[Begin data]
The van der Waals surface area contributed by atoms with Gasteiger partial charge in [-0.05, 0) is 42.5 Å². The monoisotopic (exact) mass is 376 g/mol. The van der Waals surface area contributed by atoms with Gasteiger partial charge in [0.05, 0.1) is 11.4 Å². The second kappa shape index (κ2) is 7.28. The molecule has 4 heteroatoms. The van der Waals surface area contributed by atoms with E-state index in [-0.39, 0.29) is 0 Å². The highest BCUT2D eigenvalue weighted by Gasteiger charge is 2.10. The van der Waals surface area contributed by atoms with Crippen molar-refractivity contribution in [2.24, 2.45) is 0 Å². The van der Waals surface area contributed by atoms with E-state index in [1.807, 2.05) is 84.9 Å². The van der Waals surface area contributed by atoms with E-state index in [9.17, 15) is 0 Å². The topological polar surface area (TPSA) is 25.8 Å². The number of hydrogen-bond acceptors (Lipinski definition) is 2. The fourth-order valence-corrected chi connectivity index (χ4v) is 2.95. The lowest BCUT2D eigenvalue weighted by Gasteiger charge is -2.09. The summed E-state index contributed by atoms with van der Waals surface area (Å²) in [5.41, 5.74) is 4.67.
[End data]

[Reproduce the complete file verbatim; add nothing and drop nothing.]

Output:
The van der Waals surface area contributed by atoms with Gasteiger partial charge in [-0.05, 0) is 42.5 Å². The monoisotopic (exact) mass is 376 g/mol. The van der Waals surface area contributed by atoms with Gasteiger partial charge in [0.05, 0.1) is 11.4 Å². The second kappa shape index (κ2) is 7.28. The molecule has 4 heteroatoms. The van der Waals surface area contributed by atoms with E-state index in [-0.39, 0.29) is 0 Å². The highest BCUT2D eigenvalue weighted by Gasteiger charge is 2.10. The van der Waals surface area contributed by atoms with Crippen molar-refractivity contribution in [2.24, 2.45) is 0 Å². The van der Waals surface area contributed by atoms with E-state index in [1.807, 2.05) is 84.9 Å². The van der Waals surface area contributed by atoms with E-state index in [9.17, 15) is 0 Å². The topological polar surface area (TPSA) is 25.8 Å². The number of hydrogen-bond acceptors (Lipinski definition) is 2. The fourth-order valence-corrected chi connectivity index (χ4v) is 2.95. The lowest BCUT2D eigenvalue weighted by Gasteiger charge is -2.09. The summed E-state index contributed by atoms with van der Waals surface area (Å²) in [5.41, 5.74) is 4.67.